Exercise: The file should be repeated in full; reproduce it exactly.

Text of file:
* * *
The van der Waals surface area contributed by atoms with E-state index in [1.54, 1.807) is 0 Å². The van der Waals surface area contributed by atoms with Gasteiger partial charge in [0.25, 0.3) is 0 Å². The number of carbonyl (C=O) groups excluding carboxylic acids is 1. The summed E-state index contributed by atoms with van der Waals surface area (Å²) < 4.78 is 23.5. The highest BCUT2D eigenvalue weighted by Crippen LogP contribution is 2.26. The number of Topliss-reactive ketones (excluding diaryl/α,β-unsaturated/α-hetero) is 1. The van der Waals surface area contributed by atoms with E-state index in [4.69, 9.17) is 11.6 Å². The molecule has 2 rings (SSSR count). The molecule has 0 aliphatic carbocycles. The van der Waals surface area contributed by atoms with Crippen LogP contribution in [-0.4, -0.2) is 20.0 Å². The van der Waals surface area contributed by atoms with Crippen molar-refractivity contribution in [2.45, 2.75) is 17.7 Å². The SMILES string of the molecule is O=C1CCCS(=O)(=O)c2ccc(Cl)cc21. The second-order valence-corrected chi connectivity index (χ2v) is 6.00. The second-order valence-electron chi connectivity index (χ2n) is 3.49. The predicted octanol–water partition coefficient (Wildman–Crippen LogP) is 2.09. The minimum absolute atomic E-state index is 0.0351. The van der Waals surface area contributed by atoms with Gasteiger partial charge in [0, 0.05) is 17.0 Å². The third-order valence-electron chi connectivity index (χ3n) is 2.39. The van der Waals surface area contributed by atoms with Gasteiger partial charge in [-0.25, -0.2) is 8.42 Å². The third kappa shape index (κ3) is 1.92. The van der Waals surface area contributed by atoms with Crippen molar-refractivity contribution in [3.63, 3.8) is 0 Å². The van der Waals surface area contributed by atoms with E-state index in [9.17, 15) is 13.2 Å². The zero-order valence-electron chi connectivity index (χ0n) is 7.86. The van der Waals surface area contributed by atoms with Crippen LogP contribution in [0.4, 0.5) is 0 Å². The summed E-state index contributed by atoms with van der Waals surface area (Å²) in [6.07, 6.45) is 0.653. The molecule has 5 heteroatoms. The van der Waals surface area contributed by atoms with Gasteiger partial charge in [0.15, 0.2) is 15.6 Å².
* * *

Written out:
The van der Waals surface area contributed by atoms with E-state index in [1.54, 1.807) is 0 Å². The van der Waals surface area contributed by atoms with Gasteiger partial charge in [0.25, 0.3) is 0 Å². The number of carbonyl (C=O) groups excluding carboxylic acids is 1. The summed E-state index contributed by atoms with van der Waals surface area (Å²) < 4.78 is 23.5. The highest BCUT2D eigenvalue weighted by Crippen LogP contribution is 2.26. The number of Topliss-reactive ketones (excluding diaryl/α,β-unsaturated/α-hetero) is 1. The van der Waals surface area contributed by atoms with E-state index in [4.69, 9.17) is 11.6 Å². The molecule has 2 rings (SSSR count). The molecule has 0 aliphatic carbocycles. The van der Waals surface area contributed by atoms with Crippen LogP contribution in [-0.4, -0.2) is 20.0 Å². The van der Waals surface area contributed by atoms with Crippen molar-refractivity contribution in [2.45, 2.75) is 17.7 Å². The SMILES string of the molecule is O=C1CCCS(=O)(=O)c2ccc(Cl)cc21. The second-order valence-corrected chi connectivity index (χ2v) is 6.00. The second-order valence-electron chi connectivity index (χ2n) is 3.49. The predicted octanol–water partition coefficient (Wildman–Crippen LogP) is 2.09. The minimum absolute atomic E-state index is 0.0351. The van der Waals surface area contributed by atoms with Gasteiger partial charge in [0, 0.05) is 17.0 Å². The third-order valence-electron chi connectivity index (χ3n) is 2.39. The van der Waals surface area contributed by atoms with Gasteiger partial charge in [-0.25, -0.2) is 8.42 Å². The third kappa shape index (κ3) is 1.92. The van der Waals surface area contributed by atoms with Crippen molar-refractivity contribution in [3.63, 3.8) is 0 Å². The van der Waals surface area contributed by atoms with E-state index in [9.17, 15) is 13.2 Å². The zero-order valence-electron chi connectivity index (χ0n) is 7.86. The van der Waals surface area contributed by atoms with Crippen LogP contribution in [0.4, 0.5) is 0 Å². The summed E-state index contributed by atoms with van der Waals surface area (Å²) in [6.07, 6.45) is 0.653. The molecule has 5 heteroatoms. The van der Waals surface area contributed by atoms with Gasteiger partial charge in [0.15, 0.2) is 15.6 Å².